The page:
Interview Responses And Arizona Schools

935 WordsSep 5, 20164 Pages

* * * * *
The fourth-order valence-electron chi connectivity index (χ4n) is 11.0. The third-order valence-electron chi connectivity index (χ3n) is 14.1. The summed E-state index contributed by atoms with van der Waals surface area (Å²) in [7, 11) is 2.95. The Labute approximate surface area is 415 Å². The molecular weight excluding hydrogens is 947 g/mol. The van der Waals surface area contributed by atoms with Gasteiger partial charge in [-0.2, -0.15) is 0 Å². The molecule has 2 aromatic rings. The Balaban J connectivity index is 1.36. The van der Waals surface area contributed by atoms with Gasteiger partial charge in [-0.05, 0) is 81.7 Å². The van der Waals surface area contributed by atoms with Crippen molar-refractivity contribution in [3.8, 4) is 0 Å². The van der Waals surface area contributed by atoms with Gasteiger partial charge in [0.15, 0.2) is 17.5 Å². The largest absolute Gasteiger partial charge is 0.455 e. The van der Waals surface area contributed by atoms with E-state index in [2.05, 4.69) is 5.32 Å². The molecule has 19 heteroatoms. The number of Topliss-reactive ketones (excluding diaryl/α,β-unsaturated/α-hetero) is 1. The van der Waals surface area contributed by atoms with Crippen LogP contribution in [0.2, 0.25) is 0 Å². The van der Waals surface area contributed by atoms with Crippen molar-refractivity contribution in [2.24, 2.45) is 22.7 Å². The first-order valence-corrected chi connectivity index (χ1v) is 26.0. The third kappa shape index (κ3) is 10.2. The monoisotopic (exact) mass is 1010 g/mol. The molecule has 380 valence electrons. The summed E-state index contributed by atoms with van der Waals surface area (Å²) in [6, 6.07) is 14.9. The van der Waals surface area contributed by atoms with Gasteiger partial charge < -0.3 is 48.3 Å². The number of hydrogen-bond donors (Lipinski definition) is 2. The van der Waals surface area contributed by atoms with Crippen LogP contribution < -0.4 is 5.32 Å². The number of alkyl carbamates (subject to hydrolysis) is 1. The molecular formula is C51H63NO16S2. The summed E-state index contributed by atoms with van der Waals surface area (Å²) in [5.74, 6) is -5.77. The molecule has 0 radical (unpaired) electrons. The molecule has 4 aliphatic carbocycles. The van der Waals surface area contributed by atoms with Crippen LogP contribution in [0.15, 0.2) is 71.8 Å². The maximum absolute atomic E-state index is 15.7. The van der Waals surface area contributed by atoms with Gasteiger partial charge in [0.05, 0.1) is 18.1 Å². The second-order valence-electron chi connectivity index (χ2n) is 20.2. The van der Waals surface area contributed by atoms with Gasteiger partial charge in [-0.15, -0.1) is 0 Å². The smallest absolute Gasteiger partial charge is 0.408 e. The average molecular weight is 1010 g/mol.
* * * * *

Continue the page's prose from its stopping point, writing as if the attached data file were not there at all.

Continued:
David Aleman is a 4th grade teacher from Arizona who was kind enough to sit down and discuss the current state of social studies education in Phoenix schools. The interview gave new depth to my understanding of how social studies is currently being taught in my state. The purpose of this paper is to evaluate the interview responses and Arizona’s 4th grade social studies standards for such things as thoroughness, clarity, relationship to literacy development, and the shifting emphasis off of teaching social studies topics. Social studies ultimately about civic education, or civic competence. The idea being that all students need to have a certain amount of knowledge, skills, and democratic dispositions to be an active participant in their community (Chapin, 2013). The Arizona standards are quiet complex and thorough when it comes to social studies in the fourth grade, but only in some areas. Asking Mr. Aleman a few questions regarding his personal feelings on social studies as a content area, I was ill-prepared for the honesty of his responses. First, was the question of whether or not social studies was a subject that students needed. This teacher felt that social studies was extremely important because it was a way to connect students with their past and cultural identity. I think that this is reflective of the Arizona state standards, which emphasis learning about the history of civilizations in Arizona and the Southwest. While the focus is on Arizona, it stresses the

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